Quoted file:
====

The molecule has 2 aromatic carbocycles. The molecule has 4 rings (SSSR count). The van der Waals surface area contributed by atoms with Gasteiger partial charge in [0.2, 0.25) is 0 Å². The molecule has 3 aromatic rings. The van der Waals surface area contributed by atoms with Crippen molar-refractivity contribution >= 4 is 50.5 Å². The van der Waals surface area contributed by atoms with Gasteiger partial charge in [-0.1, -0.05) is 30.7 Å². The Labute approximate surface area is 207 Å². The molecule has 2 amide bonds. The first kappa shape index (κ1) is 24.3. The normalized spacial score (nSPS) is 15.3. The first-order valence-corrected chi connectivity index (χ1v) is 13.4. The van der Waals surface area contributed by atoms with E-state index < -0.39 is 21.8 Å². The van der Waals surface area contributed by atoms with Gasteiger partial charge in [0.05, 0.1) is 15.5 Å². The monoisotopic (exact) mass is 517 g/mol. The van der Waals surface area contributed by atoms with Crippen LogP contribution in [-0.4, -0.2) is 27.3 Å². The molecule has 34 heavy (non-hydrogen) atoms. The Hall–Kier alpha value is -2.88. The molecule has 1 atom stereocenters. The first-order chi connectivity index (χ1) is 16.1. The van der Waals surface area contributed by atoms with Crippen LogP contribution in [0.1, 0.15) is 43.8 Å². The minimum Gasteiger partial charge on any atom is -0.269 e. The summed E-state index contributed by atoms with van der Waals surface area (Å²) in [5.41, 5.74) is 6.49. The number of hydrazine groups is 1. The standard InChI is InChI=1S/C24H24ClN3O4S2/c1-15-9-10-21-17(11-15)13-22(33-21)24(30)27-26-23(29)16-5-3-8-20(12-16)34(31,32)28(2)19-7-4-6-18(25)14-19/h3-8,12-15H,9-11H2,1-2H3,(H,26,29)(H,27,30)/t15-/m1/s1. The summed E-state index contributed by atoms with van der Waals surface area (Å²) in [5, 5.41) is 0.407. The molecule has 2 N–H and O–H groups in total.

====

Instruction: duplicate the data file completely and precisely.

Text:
The molecule has 2 aromatic carbocycles. The molecule has 4 rings (SSSR count). The van der Waals surface area contributed by atoms with Gasteiger partial charge in [0.2, 0.25) is 0 Å². The molecule has 3 aromatic rings. The van der Waals surface area contributed by atoms with Crippen molar-refractivity contribution >= 4 is 50.5 Å². The van der Waals surface area contributed by atoms with Gasteiger partial charge in [-0.1, -0.05) is 30.7 Å². The Labute approximate surface area is 207 Å². The molecule has 2 amide bonds. The first kappa shape index (κ1) is 24.3. The normalized spacial score (nSPS) is 15.3. The first-order valence-corrected chi connectivity index (χ1v) is 13.4. The van der Waals surface area contributed by atoms with E-state index < -0.39 is 21.8 Å². The van der Waals surface area contributed by atoms with Gasteiger partial charge in [0.05, 0.1) is 15.5 Å². The monoisotopic (exact) mass is 517 g/mol. The van der Waals surface area contributed by atoms with Crippen LogP contribution in [-0.4, -0.2) is 27.3 Å². The molecule has 34 heavy (non-hydrogen) atoms. The Hall–Kier alpha value is -2.88. The molecule has 1 atom stereocenters. The first-order chi connectivity index (χ1) is 16.1. The van der Waals surface area contributed by atoms with Crippen LogP contribution in [0.1, 0.15) is 43.8 Å². The minimum Gasteiger partial charge on any atom is -0.269 e. The summed E-state index contributed by atoms with van der Waals surface area (Å²) in [5.41, 5.74) is 6.49. The number of hydrazine groups is 1. The standard InChI is InChI=1S/C24H24ClN3O4S2/c1-15-9-10-21-17(11-15)13-22(33-21)24(30)27-26-23(29)16-5-3-8-20(12-16)34(31,32)28(2)19-7-4-6-18(25)14-19/h3-8,12-15H,9-11H2,1-2H3,(H,26,29)(H,27,30)/t15-/m1/s1. The summed E-state index contributed by atoms with van der Waals surface area (Å²) in [5, 5.41) is 0.407. The molecule has 2 N–H and O–H groups in total.